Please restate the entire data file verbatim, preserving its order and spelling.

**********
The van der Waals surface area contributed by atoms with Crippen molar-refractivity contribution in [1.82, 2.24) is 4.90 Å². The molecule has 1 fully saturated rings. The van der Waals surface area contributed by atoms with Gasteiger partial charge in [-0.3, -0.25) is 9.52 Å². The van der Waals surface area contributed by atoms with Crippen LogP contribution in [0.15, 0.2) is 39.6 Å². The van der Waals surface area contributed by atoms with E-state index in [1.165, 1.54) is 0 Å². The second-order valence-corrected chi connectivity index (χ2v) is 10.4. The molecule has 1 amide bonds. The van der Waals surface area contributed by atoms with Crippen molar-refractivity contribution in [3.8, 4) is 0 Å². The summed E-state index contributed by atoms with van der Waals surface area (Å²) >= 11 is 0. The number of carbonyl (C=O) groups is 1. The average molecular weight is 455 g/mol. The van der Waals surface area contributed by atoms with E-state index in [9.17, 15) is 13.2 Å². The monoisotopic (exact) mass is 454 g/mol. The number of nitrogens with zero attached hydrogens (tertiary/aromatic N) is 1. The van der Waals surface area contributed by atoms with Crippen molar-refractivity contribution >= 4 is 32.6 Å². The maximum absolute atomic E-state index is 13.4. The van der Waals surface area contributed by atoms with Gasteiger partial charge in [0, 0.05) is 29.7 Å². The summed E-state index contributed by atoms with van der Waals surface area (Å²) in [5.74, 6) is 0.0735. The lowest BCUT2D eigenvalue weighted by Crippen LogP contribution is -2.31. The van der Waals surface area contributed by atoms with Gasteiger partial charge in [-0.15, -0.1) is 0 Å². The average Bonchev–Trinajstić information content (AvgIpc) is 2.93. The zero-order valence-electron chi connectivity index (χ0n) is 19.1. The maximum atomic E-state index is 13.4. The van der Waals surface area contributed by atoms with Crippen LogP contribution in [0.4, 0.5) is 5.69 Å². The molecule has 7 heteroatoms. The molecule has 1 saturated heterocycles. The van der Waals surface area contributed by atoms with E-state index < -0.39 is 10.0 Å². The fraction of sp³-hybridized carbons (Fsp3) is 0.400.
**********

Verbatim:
The van der Waals surface area contributed by atoms with Crippen molar-refractivity contribution in [1.82, 2.24) is 4.90 Å². The molecule has 1 fully saturated rings. The van der Waals surface area contributed by atoms with Gasteiger partial charge in [-0.3, -0.25) is 9.52 Å². The van der Waals surface area contributed by atoms with Crippen LogP contribution in [0.15, 0.2) is 39.6 Å². The van der Waals surface area contributed by atoms with E-state index in [1.165, 1.54) is 0 Å². The second-order valence-corrected chi connectivity index (χ2v) is 10.4. The molecule has 1 amide bonds. The van der Waals surface area contributed by atoms with Crippen molar-refractivity contribution in [3.8, 4) is 0 Å². The summed E-state index contributed by atoms with van der Waals surface area (Å²) >= 11 is 0. The number of carbonyl (C=O) groups is 1. The average molecular weight is 455 g/mol. The van der Waals surface area contributed by atoms with E-state index in [9.17, 15) is 13.2 Å². The monoisotopic (exact) mass is 454 g/mol. The number of nitrogens with zero attached hydrogens (tertiary/aromatic N) is 1. The van der Waals surface area contributed by atoms with Crippen molar-refractivity contribution >= 4 is 32.6 Å². The maximum absolute atomic E-state index is 13.4. The van der Waals surface area contributed by atoms with Gasteiger partial charge in [0, 0.05) is 29.7 Å². The summed E-state index contributed by atoms with van der Waals surface area (Å²) in [5.74, 6) is 0.0735. The lowest BCUT2D eigenvalue weighted by Crippen LogP contribution is -2.31. The van der Waals surface area contributed by atoms with Gasteiger partial charge in [-0.15, -0.1) is 0 Å². The average Bonchev–Trinajstić information content (AvgIpc) is 2.93. The zero-order valence-electron chi connectivity index (χ0n) is 19.1. The maximum atomic E-state index is 13.4. The van der Waals surface area contributed by atoms with Crippen LogP contribution in [0.4, 0.5) is 5.69 Å². The molecule has 7 heteroatoms. The molecule has 1 saturated heterocycles. The van der Waals surface area contributed by atoms with E-state index < -0.39 is 10.0 Å². The fraction of sp³-hybridized carbons (Fsp3) is 0.400.